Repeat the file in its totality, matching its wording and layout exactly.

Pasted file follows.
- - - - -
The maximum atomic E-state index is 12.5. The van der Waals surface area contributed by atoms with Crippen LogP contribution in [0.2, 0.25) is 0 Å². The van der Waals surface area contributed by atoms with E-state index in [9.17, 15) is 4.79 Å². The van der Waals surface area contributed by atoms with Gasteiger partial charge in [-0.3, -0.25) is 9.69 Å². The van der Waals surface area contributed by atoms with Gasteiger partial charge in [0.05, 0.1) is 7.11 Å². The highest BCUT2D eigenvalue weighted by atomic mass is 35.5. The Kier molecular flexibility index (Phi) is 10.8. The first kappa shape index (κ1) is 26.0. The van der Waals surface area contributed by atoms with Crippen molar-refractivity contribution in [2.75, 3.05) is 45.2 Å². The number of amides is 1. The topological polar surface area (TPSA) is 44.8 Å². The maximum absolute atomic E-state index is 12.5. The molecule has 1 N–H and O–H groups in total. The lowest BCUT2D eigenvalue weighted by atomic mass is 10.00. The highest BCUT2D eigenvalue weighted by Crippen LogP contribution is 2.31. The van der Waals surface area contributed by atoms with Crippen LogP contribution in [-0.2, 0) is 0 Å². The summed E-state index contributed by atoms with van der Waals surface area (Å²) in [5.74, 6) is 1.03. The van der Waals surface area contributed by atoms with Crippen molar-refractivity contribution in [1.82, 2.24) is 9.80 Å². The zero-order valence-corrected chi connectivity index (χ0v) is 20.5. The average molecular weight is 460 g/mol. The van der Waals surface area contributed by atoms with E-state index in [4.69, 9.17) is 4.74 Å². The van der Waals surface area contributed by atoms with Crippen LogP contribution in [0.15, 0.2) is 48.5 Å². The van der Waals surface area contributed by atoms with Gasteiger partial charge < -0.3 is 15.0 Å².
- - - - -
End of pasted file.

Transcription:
The maximum atomic E-state index is 12.5. The van der Waals surface area contributed by atoms with Crippen LogP contribution in [0.2, 0.25) is 0 Å². The van der Waals surface area contributed by atoms with E-state index in [9.17, 15) is 4.79 Å². The van der Waals surface area contributed by atoms with Gasteiger partial charge in [-0.3, -0.25) is 9.69 Å². The van der Waals surface area contributed by atoms with Gasteiger partial charge in [0.05, 0.1) is 7.11 Å². The highest BCUT2D eigenvalue weighted by atomic mass is 35.5. The Kier molecular flexibility index (Phi) is 10.8. The first kappa shape index (κ1) is 26.0. The van der Waals surface area contributed by atoms with Crippen molar-refractivity contribution in [2.75, 3.05) is 45.2 Å². The number of amides is 1. The topological polar surface area (TPSA) is 44.8 Å². The maximum absolute atomic E-state index is 12.5. The molecule has 1 N–H and O–H groups in total. The lowest BCUT2D eigenvalue weighted by atomic mass is 10.00. The highest BCUT2D eigenvalue weighted by Crippen LogP contribution is 2.31. The van der Waals surface area contributed by atoms with Crippen LogP contribution in [-0.2, 0) is 0 Å². The summed E-state index contributed by atoms with van der Waals surface area (Å²) in [5.74, 6) is 1.03. The van der Waals surface area contributed by atoms with Crippen molar-refractivity contribution in [1.82, 2.24) is 9.80 Å². The zero-order valence-corrected chi connectivity index (χ0v) is 20.5. The average molecular weight is 460 g/mol. The van der Waals surface area contributed by atoms with E-state index in [4.69, 9.17) is 4.74 Å². The van der Waals surface area contributed by atoms with Crippen LogP contribution in [0.15, 0.2) is 48.5 Å². The van der Waals surface area contributed by atoms with Gasteiger partial charge < -0.3 is 15.0 Å².